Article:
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Health & Public Policy Committee Report


By Robert McLean, M.D., FACP
Chairman, Health & Public Policy Committee

The healthcare landscape has been politically volatile for over a decade since President Clinton's efforts to pass comprehensive health system reform. Change is clearly not easy to implement. This has become ever more evident each year that several physicians from our ACP Chapter travel to Washington, D.C. to personally advocate for important health care issues and specific legislation. On May 19, five physicians (Governor David Podell, Governor-Elect Eric Mazur, David Miner, Jane Hunter, and Robert McLean) joined 220 other physicians from other ACP Chapters across the country for the ACP's "Leadership Day on Capitol Hill".

We felt compelled to warn our legislators about developments in the U.S. health care system that threaten patient access to quality care. We physicians see the problems in our daily practices, but the legislators still do not really understand the urgency of many of the problems. Key issues on our agenda included reductions in physician payment under Medicare and the need to expand health insurance coverage.

We tried to explain that projected drastic cuts to physician payments under Medicare truly threaten access to health care for Connecticut's half million Medicare beneficiaries.

We asked for support of The Health Coverage, Affordability, Responsibility and Equity Act of 2003 (H.R. 2402/S.1030), which lays out a plan to significantly decrease the number of uninsured in our country by expanding several facets of health care delivery already in place. While not a perfect solution, the ACP feels it is politically viable due to its incremental approach.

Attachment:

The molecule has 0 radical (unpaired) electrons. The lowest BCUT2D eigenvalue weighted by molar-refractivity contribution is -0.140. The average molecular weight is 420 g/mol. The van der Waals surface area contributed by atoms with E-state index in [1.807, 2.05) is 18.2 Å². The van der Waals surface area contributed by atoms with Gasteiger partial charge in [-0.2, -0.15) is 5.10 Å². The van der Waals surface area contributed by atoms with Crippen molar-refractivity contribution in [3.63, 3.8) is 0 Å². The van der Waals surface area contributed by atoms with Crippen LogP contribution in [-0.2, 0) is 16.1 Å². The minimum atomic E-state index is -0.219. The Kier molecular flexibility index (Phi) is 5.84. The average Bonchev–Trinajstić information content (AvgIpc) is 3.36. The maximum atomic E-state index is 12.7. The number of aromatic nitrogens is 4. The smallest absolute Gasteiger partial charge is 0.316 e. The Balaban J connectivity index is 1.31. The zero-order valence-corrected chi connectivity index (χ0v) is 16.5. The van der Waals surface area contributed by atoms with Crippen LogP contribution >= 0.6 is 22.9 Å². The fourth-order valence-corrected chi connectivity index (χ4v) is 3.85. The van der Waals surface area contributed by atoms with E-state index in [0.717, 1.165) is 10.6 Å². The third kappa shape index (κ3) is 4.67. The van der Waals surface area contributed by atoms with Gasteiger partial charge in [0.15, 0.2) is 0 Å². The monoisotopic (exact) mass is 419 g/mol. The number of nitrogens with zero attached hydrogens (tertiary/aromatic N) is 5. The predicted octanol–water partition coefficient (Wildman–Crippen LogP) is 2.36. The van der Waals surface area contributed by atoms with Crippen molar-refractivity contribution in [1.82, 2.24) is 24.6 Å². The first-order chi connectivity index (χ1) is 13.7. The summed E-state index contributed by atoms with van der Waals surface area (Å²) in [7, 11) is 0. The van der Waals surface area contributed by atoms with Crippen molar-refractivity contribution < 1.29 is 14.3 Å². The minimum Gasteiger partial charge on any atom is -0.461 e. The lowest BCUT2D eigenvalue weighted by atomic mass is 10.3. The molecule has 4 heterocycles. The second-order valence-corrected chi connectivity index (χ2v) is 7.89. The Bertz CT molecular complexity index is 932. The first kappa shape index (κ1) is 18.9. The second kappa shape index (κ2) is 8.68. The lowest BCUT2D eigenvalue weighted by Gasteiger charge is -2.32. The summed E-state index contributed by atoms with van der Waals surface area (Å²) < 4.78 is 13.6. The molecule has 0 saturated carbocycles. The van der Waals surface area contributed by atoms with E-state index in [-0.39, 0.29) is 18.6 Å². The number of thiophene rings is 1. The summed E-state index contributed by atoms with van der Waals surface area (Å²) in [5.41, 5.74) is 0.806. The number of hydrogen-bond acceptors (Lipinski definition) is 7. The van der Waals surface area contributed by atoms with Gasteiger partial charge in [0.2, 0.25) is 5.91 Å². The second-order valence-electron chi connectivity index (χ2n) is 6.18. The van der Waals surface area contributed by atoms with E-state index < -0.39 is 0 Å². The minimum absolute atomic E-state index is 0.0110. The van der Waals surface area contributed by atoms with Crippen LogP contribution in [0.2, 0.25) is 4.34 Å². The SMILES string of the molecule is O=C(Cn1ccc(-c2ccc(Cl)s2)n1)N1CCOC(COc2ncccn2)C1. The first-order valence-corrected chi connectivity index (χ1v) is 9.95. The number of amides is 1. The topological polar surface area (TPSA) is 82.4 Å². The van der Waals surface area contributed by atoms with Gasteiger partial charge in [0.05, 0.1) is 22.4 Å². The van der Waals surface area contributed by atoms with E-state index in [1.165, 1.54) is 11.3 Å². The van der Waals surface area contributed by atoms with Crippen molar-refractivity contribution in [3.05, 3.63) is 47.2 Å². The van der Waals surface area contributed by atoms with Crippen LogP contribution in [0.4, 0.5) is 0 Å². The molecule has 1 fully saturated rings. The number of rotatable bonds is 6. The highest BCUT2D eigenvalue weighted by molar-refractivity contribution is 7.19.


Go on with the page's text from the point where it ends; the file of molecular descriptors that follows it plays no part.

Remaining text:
We expressed great concern to all legislators' aides that primary care physicians will soon not be available for our citizens due to several factors scaring medical school graduates from entering specialties like internal medicine: market forces and Medicare fee schedule problems lead to lower reimbursement rates for "cognitive"-oriented primary care specialties, a dysfunctional malpractice system leads to great liability concerns for all physicians, and large student loan debt burdens discourage entry into lower-paying medical fields. These problems are not news to our physician membership. However, efforts must be ongoing to inform legislators at both the federal and state level that these issues will not go away and cannot be fixed with simple pieces of "band-aid" legislation which do not address the underlying problems.

The largest issue at the state level has been malpractice reform. The Legislature passed "band-aid" legislation which included several components which did improve some of the mechanisms making ease of bringing unwarranted or frivolous lawsuits more difficult, but it did not include limits on awards for non-economic damages. Appropriately, the Governor vetoed the legislation, and we hope his veto is not overridden in late June. If such inadequate legislation is passed, the Legislature will have an excuse to not address malpractice reform issues for at least several issues. Experience in other studies shows that limits on "pain and suffering " damages are necessary for exorbitant and outrageous jury awards to get under control and thereby allow the malpractice insurance industry have actuarial data to truly reduce insurance premiums.

We are clearly living in challenging times with regard to health care delivery. We feel that physicians are central to the system, and therefore we must have our perspective heard as legislation is considered which affects our ability to practice medicine and which affects the availability of affordable health care to our patients. If you are willing to help contact our Legislators as the need arises, please ask me, Robert McLean, to add you to our growing list of Key Contacts.